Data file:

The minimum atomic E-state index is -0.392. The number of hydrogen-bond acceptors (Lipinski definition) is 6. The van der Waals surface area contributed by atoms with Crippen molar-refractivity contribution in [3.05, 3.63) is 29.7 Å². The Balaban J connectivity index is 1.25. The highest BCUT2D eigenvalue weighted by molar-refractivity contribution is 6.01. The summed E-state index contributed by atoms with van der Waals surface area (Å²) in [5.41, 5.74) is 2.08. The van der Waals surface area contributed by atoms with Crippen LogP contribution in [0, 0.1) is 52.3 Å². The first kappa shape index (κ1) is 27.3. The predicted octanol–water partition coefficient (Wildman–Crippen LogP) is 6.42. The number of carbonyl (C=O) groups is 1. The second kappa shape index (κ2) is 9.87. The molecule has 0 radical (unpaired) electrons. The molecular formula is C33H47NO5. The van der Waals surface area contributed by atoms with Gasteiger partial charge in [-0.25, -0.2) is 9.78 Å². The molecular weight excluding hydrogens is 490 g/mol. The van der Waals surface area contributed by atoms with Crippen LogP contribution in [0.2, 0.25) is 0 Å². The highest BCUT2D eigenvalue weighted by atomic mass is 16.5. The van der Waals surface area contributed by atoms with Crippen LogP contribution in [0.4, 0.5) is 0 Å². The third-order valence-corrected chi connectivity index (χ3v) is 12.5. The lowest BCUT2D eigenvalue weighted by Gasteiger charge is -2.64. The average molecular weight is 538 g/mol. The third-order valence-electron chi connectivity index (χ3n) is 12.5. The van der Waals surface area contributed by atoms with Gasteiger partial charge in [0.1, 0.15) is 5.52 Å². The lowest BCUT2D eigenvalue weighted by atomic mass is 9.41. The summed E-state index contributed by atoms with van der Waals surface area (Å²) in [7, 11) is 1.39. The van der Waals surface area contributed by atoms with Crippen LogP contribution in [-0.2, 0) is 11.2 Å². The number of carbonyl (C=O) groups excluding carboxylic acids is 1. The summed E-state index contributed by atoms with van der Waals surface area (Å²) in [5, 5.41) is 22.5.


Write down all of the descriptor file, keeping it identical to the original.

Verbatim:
The minimum atomic E-state index is -0.392. The number of hydrogen-bond acceptors (Lipinski definition) is 6. The van der Waals surface area contributed by atoms with Crippen molar-refractivity contribution in [3.05, 3.63) is 29.7 Å². The Balaban J connectivity index is 1.25. The highest BCUT2D eigenvalue weighted by molar-refractivity contribution is 6.01. The summed E-state index contributed by atoms with van der Waals surface area (Å²) in [5.41, 5.74) is 2.08. The van der Waals surface area contributed by atoms with Crippen LogP contribution in [0, 0.1) is 52.3 Å². The first kappa shape index (κ1) is 27.3. The predicted octanol–water partition coefficient (Wildman–Crippen LogP) is 6.42. The number of carbonyl (C=O) groups is 1. The second kappa shape index (κ2) is 9.87. The molecule has 0 radical (unpaired) electrons. The molecular formula is C33H47NO5. The van der Waals surface area contributed by atoms with Gasteiger partial charge in [-0.25, -0.2) is 9.78 Å². The molecular weight excluding hydrogens is 490 g/mol. The van der Waals surface area contributed by atoms with Crippen LogP contribution in [0.2, 0.25) is 0 Å². The highest BCUT2D eigenvalue weighted by atomic mass is 16.5. The van der Waals surface area contributed by atoms with Crippen LogP contribution in [0.4, 0.5) is 0 Å². The third-order valence-corrected chi connectivity index (χ3v) is 12.5. The lowest BCUT2D eigenvalue weighted by Gasteiger charge is -2.64. The average molecular weight is 538 g/mol. The third-order valence-electron chi connectivity index (χ3n) is 12.5. The van der Waals surface area contributed by atoms with Gasteiger partial charge in [0.1, 0.15) is 5.52 Å². The lowest BCUT2D eigenvalue weighted by atomic mass is 9.41. The summed E-state index contributed by atoms with van der Waals surface area (Å²) in [7, 11) is 1.39. The van der Waals surface area contributed by atoms with Crippen LogP contribution in [-0.2, 0) is 11.2 Å². The number of carbonyl (C=O) groups excluding carboxylic acids is 1. The summed E-state index contributed by atoms with van der Waals surface area (Å²) in [5, 5.41) is 22.5.